by Anna Collins, The Conversation, 2 November 2017
Palliative care is delivered by a multidisciplinary team of experts, such as social workers, counsellors, nurses and volunteers, who are trained to respond to the needs of people with serious illness.
Palliative care is available at any stage of serious illness. Palliative care can be helpful and is recommended early in an illness to work alongside other medical teams to diagnose and treat the cause of symptoms, manage medications, help with communication or decision-making about treatment options, or provide family support.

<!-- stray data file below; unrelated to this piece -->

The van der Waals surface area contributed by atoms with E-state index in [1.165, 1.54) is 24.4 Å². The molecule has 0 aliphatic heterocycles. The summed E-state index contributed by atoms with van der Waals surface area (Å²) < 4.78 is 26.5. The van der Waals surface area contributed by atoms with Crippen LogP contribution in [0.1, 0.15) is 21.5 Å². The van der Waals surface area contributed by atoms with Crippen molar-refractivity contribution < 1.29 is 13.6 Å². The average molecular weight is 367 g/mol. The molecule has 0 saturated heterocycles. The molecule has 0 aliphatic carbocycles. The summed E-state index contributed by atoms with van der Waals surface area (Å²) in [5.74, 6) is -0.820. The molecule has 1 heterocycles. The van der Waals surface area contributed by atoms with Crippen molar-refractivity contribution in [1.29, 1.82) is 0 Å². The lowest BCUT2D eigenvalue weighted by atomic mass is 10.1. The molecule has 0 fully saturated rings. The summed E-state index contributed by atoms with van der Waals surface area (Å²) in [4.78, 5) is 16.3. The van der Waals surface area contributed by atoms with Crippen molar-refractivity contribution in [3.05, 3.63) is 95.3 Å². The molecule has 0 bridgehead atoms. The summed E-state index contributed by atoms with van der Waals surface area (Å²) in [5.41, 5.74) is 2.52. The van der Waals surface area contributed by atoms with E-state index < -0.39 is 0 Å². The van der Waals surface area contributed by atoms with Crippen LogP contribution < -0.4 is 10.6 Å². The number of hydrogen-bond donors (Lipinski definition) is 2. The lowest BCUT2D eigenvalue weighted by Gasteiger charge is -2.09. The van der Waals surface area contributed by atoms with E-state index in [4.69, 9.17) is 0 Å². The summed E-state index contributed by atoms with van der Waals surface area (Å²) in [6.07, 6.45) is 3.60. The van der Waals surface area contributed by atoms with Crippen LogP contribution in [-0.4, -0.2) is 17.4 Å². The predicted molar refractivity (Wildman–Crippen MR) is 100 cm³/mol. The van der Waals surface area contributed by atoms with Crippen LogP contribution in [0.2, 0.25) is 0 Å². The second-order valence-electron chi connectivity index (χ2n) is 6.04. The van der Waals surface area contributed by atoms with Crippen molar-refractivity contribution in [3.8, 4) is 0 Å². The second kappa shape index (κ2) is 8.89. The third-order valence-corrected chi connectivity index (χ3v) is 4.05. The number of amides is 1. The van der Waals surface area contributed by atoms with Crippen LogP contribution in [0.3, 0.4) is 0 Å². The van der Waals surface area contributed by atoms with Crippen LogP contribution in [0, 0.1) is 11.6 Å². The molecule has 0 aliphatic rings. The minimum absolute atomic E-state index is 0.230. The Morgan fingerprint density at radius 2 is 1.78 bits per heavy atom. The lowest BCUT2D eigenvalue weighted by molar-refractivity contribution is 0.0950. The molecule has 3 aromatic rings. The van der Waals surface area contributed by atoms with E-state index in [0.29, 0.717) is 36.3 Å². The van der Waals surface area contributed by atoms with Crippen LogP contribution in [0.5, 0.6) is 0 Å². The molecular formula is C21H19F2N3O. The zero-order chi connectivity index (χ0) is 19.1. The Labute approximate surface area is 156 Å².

The principal goal of palliative care is actually the opposite of dependency. It aims to support a person to maintain their independence and quality of life while living with serious illness.
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